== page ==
Wednesday, 25 February 2009

Economic crisis complicates climate crisis in more ways than one

California is a leader in the United States when it comes to environmental regulation. But the economic crisis threatens to undermine its climate-friendly plans. The New York Times gives the example of CalPortland, a cement company in Colton, which is struggling to find the resources to retrofit its plant to reduce CO2 emissions. Whereas lawmakers had estimated it would cost $200 million to upgrade all eleven cement plants in the state, now it looks like that much would be needed just for the Colton plant. And with the economic crisis, cement prices have fallen to levels that force a revision of the cost-benefit calculus for climate-related investments.

I think the bigger lesson is that the economic crisis presents policymakers with a "double distributive" burden: the distribution of costs and benefits resulting from a process of decarbonising our economies, complicated further by the loss of jobs and economic opportunities during a severe recession. It's one thing to claim that 'green' jobs can be created; quite another when the pressure of job losses in other sectors builds up. Any economic restructuring would involve distributive questions; this time it's just doubly challenging.

Which brings me to my final point: what happens when developing countries try to reduce their emissions? One feasible pathway for countries like China and India is to increase the efficiency of their coal-fired power plants, using already available improved technologies (more on those details in a few days). While improved efficiency would have economy-wide benefits, it is hard to find good estimates of how the incremental costs of upgrading plants would affect individual sectors of the economy (power generation, cement, iron and steel, etc.). Without such estimates, it would be harder still to measure the distribution of costs and benefits across sectors. And, more importantly, it would undermine developing countries' efforts to secure guaranteed financing from rich countries for technological upgrades.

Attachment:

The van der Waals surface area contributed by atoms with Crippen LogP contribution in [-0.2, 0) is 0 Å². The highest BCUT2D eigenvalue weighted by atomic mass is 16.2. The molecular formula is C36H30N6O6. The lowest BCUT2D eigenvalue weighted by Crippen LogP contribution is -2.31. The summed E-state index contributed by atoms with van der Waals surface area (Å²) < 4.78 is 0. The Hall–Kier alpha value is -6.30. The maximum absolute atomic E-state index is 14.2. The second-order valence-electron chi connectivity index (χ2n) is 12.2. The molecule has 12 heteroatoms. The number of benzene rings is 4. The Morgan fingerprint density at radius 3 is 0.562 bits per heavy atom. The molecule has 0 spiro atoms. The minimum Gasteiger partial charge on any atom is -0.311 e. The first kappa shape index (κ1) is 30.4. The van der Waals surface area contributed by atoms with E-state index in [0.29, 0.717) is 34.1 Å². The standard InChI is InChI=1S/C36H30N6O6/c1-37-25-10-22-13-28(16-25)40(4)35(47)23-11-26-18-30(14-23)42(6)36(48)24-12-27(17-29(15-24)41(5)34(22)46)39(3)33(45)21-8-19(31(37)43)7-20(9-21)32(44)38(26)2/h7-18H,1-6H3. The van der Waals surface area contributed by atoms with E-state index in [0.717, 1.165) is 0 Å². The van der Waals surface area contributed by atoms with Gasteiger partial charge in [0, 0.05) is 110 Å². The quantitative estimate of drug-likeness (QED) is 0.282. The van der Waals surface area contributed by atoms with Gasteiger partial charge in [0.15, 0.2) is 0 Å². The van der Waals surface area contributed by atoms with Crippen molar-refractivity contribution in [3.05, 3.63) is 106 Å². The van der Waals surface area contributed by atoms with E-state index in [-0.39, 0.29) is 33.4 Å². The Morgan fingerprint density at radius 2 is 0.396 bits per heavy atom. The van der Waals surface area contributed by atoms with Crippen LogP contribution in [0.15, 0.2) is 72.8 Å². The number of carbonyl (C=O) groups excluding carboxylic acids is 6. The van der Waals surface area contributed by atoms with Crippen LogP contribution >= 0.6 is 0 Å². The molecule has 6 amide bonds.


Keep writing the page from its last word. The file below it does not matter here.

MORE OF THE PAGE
Sunday, 15 February 2009

The anger - Part II

We've read so much and heard so much about the financial crisis, the banking crisis and the economic crisis. But it's usually a pundit confusing us with more jargon and less clarity.

I wrote last week about the inequality - and the anger - that has pervaded the U.S. economy. But this article is a must-read. This one, The Blow the Working Class Saw Coming, seems more to the point than anything else I've read. And it's by a working class bloke, the people we don't tend to listen to. Iain's article is full of economic insights, disguising the anger that is simmering under the surface. I picked out seven pointers that the pundits ought to be listening to:

1. If you drive through a town after a big factory layoff, you'll notice peeling paint and weeds, the first signs of a community's economic distress, the lesions that warn of troubles to come.

2. The working poor always see it coming, well before the Wall Street analysts and the Federal Reserve wonks. Mark knows that when he makes $8 an hour, and gets a flyer in the mail telling him that he has guaranteed approval on a $40,000 SUV, there is something amiss in the world of finance, a disruption in the force.

3. The people for whom [the crisis] really is urgent have stopped listening [to the TV pundits], and not just because the cable is getting cut off. The problems are simply too immediate for them to pay attention to people who talk about economic theories, about bailouts and tariffs and gross domestic product. In this world, there are actual sheriffs with actual eviction notices. Something needs to be done now, today.

4. This time around [as compared to the Great Depression], we appear to have a class of individuals who think that they should not have to suffer with the rest. Circuit City, currently liquidating all its stores and laying off thousands, asked a bankruptcy court judge to let it give bonuses to executives to convince them to stay for the "wind-down process."

5. I earned $3.35 an hour at my first job washing dishes in 1981, and today, 28 years later, the minimum wage has barely doubled. Congress voted not to raise it for nearly 10 years, while members awarded themselves pay raises on a nearly annual basis. And during the years that the minimum wage was stalled, the pay of a CEO swelled to hundreds of times the wage of an average worker.

6. The people I work with have an arcane belief that money comes from somewhere, that value is added when things are made, and that the only real way to acquire money is to work.

And here's the best one:

7. The people who understand money the best are the ones who don't have it.

Monday, 9 February 2009

When the economy is heading south, where are the young heading?

Two recent news items, one from China and one from India, showcase the challenge of employing millions of graduates in the world's fastest growing, although now much slowed down, economies.